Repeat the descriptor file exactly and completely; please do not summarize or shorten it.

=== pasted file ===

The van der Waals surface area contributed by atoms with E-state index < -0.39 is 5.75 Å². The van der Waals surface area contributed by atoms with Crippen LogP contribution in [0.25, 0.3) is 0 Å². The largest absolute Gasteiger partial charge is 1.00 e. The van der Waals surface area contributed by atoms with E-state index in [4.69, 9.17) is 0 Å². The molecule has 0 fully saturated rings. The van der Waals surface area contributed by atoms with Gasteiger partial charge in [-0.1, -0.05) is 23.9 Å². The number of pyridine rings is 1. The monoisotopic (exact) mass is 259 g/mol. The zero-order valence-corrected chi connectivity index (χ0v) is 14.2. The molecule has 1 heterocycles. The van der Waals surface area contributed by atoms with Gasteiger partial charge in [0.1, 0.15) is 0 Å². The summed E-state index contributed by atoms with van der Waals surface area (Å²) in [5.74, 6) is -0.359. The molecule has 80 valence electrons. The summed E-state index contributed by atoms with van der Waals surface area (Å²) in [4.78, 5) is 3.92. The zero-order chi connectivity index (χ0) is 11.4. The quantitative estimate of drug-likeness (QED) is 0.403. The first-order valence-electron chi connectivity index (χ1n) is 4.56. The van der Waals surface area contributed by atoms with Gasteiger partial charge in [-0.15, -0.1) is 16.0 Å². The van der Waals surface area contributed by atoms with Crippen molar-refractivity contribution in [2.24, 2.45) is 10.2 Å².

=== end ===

The van der Waals surface area contributed by atoms with E-state index < -0.39 is 5.75 Å². The van der Waals surface area contributed by atoms with Crippen LogP contribution in [0.25, 0.3) is 0 Å². The largest absolute Gasteiger partial charge is 1.00 e. The van der Waals surface area contributed by atoms with E-state index in [4.69, 9.17) is 0 Å². The molecule has 0 fully saturated rings. The van der Waals surface area contributed by atoms with Gasteiger partial charge in [-0.1, -0.05) is 23.9 Å². The number of pyridine rings is 1. The monoisotopic (exact) mass is 259 g/mol. The zero-order valence-corrected chi connectivity index (χ0v) is 14.2. The molecule has 1 heterocycles. The van der Waals surface area contributed by atoms with Gasteiger partial charge in [0.1, 0.15) is 0 Å². The summed E-state index contributed by atoms with van der Waals surface area (Å²) in [5.74, 6) is -0.359. The molecule has 80 valence electrons. The summed E-state index contributed by atoms with van der Waals surface area (Å²) in [4.78, 5) is 3.92. The zero-order chi connectivity index (χ0) is 11.4. The quantitative estimate of drug-likeness (QED) is 0.403. The first-order valence-electron chi connectivity index (χ1n) is 4.56. The van der Waals surface area contributed by atoms with Gasteiger partial charge in [-0.15, -0.1) is 16.0 Å². The van der Waals surface area contributed by atoms with Crippen molar-refractivity contribution in [2.24, 2.45) is 10.2 Å².